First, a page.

The resurging automotive manufacturer, Ford Motor Company, has made a big splash on the international automotive and commodity industries with their revolutionary light-weight body design. Thanks to Ford securing a hefty amount of aluminum for their flagship product, automakers are scrambling to prepare their supply chains to handle the next big metal demand. This comes at a critical time when the international aluminum market is suffering. Though the metal is in healthy supply, stockpiles are entangled in financial transactions making it hard to get aluminum at all. 

For the 2015 year, Ford completely redesigned the SUV’s body to be composed of aluminum as opposed to heavy steel. Ford’s goal was to preserve the historic “Built Tough” standard and prepare for future gas-mileage regulations imposed by the government. The aluminum body is a breakthrough in the industry with benefits such as weight reduction, corrosion resistance and the ease of recyclability; all features that are eco-friendly. The redesign sent jolts throughout the automotive industry as other companies examine designs to incorporate aluminum, and scramble to secure a supply with aluminum producers.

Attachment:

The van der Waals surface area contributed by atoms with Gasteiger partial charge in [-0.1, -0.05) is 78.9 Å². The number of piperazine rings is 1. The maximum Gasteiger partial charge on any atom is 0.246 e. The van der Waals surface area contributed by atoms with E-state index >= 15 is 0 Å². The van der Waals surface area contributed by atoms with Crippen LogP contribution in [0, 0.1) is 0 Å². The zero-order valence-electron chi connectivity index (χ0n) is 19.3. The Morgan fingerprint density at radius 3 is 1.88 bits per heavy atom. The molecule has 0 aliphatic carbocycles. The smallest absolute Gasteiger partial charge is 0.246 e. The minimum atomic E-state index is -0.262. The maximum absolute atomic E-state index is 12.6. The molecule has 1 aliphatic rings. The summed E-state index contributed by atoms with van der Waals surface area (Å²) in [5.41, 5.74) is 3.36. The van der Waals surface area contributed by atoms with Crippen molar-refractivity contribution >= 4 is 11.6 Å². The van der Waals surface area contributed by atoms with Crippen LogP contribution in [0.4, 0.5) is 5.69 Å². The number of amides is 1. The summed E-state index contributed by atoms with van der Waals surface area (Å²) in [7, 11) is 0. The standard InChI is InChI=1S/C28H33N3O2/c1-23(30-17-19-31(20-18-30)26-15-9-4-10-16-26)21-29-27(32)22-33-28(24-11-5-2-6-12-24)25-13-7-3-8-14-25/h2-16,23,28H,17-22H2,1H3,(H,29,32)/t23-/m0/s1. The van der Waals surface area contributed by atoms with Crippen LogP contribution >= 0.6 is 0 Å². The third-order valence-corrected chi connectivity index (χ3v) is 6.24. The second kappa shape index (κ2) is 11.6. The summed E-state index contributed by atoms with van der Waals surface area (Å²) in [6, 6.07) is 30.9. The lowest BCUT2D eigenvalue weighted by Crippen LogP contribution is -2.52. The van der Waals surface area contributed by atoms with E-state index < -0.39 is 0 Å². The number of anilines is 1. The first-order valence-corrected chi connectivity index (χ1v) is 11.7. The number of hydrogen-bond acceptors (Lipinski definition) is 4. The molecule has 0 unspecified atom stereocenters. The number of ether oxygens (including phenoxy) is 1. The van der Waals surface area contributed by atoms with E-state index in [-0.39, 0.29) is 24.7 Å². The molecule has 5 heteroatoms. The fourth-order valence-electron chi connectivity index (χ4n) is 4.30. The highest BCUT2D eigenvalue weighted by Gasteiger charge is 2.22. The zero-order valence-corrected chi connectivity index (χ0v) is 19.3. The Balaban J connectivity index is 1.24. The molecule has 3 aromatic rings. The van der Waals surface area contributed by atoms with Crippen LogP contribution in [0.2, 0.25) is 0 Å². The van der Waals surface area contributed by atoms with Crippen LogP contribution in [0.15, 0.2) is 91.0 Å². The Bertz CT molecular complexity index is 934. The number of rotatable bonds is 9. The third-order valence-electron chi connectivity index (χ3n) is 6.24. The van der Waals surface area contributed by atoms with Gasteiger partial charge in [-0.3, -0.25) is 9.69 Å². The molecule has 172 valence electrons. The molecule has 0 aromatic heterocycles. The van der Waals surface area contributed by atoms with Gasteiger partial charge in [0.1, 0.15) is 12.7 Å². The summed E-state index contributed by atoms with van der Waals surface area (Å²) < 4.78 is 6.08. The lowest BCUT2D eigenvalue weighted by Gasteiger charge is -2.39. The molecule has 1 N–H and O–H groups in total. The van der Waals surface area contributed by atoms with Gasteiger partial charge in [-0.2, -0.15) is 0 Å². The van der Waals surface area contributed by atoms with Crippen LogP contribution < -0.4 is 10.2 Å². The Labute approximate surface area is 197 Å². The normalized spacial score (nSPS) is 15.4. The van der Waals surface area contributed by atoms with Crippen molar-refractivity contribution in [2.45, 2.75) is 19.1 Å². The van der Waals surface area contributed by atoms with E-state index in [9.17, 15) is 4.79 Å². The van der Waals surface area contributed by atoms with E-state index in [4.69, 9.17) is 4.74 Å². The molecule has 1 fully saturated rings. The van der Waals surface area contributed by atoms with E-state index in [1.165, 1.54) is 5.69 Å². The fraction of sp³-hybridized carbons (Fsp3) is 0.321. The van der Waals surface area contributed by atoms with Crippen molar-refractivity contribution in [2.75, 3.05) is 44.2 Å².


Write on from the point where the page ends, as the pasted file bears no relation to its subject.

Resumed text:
Aluminum is heavily traded on the London Metal Exchange (LME) by major producers and accounts for 80% of global trading in nonferrous metals. These producers create sheets of aluminum and sell them to manufacturing consumers. However, wait times have been at historical highs taking up to 100 days or more to receive. For manufacturers, this is a big concern as global demand continues to rise and will “outpace supply by 37,000 metric tons from a surplus of 312,000 tons”. The LME has tried to implement reforms to shrink wait times, and claim to have increased efficiency at the five most demanded order locations in Vlissingen, Netherlands; Johor, Malaysia; Antwerp, Belgium and U.S. cities of Detroit and New Orleans. However, Detroit and the Netherlands experienced the opposite effect as wait times increased 10-20% for large buyers. In fact, around 45% of global delivery requests held in LME warehouses are still waiting to be delivered. Do you think the aluminum industry will overcome these issues and become the focus of automotive supply chains, or will the surge in demand cause further issues?

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